is, I am usually the lone boarder in a group of skiers. So keeping up is critical, and the Satori just doesn’t have the full speed potential of some of my longer, stiffer boards. Don’t get me wrong, it can move if you need it to… just not quite as fast as some others.

I don’t spend much time in the park, so I can’t comment there, but something tells me the Satori wouldn’t be your first choice for features other than some rollers and jumps. 


For a board that I expected to be more specialty than it turned out to be, dropping $650 on this ride is well worth the investment into your quiver. When writing this review, the board could be had for about $110 off MSRP, making it a pretty sweet deal for a pretty sweet ride. 

That said, even with the ability to tackle and ride more terrain than expected, I do still believe it falls into more of a specialty board category, and would likely be best for someone looking to add a 2nd or 3rd board to their quiver. 

Shop now at Arbor.com

Arbor Cypress Bindings Review Breakdown


At first glance, Arbor’s Cypress bindings have a traditional binding look. A no-frills design with ratcheting toe and ankle straps. There is no automatic nature in these bindings – they’re all manual. What you lack in step-in capabilities, you gain in full control of tightness and ride feel.

There are a few features that make the Cypress bindings special. I really appreciated the metal buckles, which Arbor used Cast Aluminum for a light but durable design. They feel solid and have a great tactile feel when ratcheting. Other brands cut corners with the buckles and use plastic, which introduces flex into the system when all I want is control. Arbor also used extruded aluminum for the heel cup, which gives you power through fast corners and hard-charging lines.

Additionally, Arbor used plant-based materials to produce the straps for the Cypress bindings, replacing the harmful petrol-based materials used by other manufacturers. Kudos to Arbor for upholding their commitment to sustainable material use.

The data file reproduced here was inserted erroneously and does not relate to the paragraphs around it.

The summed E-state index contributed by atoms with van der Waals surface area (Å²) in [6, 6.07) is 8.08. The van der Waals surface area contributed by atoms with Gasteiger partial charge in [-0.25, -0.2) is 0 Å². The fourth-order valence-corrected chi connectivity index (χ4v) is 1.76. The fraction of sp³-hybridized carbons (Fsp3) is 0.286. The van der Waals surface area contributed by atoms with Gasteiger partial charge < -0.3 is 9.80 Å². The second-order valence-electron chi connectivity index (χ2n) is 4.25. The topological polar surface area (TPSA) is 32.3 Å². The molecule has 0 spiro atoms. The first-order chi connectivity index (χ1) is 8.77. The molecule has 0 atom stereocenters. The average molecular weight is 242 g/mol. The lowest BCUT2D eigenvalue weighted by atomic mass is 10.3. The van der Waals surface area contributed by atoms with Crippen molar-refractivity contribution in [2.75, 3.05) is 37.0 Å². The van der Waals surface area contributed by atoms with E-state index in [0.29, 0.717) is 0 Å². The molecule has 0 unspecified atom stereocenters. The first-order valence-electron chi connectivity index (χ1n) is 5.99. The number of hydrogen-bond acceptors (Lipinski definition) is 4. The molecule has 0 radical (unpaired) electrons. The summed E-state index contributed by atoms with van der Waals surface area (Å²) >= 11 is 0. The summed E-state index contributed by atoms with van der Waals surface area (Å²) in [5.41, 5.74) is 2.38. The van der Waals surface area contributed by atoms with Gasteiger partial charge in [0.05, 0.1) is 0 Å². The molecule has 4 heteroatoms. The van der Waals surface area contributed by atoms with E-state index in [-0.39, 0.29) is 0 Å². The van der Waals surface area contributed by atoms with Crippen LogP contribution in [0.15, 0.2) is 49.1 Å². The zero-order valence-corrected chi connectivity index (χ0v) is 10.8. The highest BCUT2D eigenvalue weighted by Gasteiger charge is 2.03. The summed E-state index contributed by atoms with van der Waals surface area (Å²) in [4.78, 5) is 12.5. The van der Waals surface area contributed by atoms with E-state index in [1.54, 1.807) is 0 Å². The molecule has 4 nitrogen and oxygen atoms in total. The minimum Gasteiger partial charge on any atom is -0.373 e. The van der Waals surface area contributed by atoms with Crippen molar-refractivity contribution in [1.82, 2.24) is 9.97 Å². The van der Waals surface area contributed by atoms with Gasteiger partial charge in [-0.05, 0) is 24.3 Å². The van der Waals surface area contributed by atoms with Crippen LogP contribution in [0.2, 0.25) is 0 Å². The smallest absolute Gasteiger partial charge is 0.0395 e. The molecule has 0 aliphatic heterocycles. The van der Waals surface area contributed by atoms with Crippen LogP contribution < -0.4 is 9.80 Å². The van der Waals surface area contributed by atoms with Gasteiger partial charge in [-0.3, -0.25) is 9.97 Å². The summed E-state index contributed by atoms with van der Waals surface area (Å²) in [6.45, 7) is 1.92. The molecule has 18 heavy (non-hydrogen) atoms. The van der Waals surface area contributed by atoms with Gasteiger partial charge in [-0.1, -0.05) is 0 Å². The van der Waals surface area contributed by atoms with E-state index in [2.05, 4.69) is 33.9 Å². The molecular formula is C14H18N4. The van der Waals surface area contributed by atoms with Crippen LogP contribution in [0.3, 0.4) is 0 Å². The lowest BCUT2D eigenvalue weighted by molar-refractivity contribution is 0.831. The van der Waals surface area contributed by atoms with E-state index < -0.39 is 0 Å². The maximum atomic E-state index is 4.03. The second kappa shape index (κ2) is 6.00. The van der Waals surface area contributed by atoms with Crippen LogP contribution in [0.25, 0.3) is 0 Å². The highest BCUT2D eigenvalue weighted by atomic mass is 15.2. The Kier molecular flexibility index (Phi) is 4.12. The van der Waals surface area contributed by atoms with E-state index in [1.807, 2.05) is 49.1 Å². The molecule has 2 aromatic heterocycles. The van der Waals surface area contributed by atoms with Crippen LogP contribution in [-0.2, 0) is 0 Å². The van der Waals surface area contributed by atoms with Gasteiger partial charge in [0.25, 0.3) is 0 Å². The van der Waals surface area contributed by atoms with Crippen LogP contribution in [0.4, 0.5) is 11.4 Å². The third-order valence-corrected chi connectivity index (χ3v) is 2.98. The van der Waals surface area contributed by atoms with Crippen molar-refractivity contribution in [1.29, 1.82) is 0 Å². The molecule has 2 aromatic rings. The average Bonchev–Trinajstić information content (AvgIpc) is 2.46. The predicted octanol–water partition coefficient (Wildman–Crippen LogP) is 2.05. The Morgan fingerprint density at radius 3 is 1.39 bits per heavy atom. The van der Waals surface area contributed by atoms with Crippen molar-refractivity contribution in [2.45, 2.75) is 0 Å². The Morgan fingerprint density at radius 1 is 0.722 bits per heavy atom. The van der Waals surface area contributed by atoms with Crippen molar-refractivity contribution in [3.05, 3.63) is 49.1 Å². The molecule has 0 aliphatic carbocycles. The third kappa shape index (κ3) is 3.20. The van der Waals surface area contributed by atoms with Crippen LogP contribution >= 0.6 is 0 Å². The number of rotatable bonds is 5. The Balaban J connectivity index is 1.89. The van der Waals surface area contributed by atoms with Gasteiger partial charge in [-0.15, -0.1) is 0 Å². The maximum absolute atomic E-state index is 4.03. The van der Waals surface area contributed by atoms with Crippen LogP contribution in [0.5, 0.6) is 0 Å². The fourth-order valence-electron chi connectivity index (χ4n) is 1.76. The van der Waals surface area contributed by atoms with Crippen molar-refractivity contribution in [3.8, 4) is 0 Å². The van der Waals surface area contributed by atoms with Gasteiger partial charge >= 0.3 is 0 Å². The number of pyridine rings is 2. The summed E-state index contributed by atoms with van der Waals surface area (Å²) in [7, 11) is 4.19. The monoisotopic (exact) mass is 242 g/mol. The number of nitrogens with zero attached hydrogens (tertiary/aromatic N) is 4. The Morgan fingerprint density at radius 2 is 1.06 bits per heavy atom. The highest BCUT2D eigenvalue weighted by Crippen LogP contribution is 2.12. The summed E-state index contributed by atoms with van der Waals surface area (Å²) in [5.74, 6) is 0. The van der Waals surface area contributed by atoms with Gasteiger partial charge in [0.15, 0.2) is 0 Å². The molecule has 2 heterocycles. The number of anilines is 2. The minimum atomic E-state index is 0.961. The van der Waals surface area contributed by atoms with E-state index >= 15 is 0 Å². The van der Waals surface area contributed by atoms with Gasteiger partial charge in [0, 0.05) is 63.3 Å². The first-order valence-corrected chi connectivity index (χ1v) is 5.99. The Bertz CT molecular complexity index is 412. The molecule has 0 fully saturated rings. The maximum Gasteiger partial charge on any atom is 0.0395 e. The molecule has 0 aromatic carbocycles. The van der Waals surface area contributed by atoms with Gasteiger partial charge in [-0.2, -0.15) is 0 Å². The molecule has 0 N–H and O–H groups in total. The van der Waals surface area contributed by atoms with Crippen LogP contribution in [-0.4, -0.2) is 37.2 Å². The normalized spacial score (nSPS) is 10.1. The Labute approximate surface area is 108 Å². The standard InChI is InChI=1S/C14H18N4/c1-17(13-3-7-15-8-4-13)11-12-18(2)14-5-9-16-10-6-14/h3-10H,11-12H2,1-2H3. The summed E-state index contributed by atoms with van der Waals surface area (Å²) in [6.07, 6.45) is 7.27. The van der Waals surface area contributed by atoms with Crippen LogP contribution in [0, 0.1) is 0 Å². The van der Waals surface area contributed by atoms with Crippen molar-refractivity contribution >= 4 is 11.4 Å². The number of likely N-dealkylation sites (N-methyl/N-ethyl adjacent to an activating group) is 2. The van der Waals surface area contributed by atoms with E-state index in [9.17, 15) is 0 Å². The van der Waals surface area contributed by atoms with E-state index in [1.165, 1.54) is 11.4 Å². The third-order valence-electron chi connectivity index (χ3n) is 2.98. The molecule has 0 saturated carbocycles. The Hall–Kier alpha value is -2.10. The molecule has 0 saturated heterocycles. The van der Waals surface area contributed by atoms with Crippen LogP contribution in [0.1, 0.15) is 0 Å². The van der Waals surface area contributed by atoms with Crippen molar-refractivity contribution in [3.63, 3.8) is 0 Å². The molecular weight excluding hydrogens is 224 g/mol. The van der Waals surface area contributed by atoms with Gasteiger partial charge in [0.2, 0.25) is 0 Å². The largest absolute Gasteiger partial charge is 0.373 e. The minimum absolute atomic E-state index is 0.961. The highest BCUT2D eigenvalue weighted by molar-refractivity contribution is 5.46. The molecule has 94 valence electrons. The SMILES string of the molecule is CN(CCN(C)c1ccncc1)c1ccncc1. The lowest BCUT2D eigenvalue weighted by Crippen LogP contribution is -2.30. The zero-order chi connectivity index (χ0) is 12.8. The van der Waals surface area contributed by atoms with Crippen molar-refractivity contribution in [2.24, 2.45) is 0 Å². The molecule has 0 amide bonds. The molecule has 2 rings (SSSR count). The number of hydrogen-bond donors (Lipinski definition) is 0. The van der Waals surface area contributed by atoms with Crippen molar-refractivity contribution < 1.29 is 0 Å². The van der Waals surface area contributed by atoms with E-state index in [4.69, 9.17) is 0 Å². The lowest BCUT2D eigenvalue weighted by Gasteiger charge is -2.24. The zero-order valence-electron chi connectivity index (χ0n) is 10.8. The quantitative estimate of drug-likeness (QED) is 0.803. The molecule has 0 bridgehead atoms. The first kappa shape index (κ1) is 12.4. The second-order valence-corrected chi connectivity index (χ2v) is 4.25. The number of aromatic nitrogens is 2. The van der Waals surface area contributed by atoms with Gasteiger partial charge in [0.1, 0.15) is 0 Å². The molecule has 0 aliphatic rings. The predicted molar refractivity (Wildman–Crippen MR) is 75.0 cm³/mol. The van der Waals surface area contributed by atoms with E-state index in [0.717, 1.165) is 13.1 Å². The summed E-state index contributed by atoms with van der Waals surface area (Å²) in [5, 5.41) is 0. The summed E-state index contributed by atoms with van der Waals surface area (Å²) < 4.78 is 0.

Beyond those two features, many of the rest are pretty standard and expected in modern binding tech:

  • EVA footbed
  • Adjustable heel cup
  • Adjustable angle highbacks

One final note is comfort. The large, bio-based ankle strap does a great job applying even pressure across the ankle. I notice I can have a lot of arch pain when bindings do a poor job of distributing pressure, and I am happy to say that is minimal with the Cypress bindings.

Ride Characteristics

The Cypress bindings do a great job balancing stiffness for power and control in key areas while enabling some flex in other areas. The aluminum heel cup locks your foot in place without flex, so you know you can drive through your heels when carving or dropping your favorite cliff bands. The highback is where you can find yourself a little flex to help with rotations, tight turns, and switch transitions.

I have not found myself wishing for more flex when riding these bindings, but it is possible my riding style doesn’t call for it. I ride as much Utah powder as possible, stick to the tree runs, and rip groomers when the day calls for it. 

Overall, the Cypress bindings feel stable and controlled no matter the terrain. 


At $299, the Cypress bindings land on the mid-to-high end of the spectrum as far as bindings go. I do think you get what you pay for, as Arbor didn’t cut corners and use plastic when all you want is some metal. I expect these to hold up for many seasons to come, which makes that investment an easier decision. 

That said, at the time of this review, the Cypress bindings can be had for $60 off MSRP, putting them at a very competitive price for what you get.

Shop now at Arbor.com

About The Author

Gear Editor

As an outdoor enthusiast and a tech nerd, Cole appreciates unplugging just as much as staying connected. With a life full of travel, Cole enjoys sharing his experiences putting gear through its paces.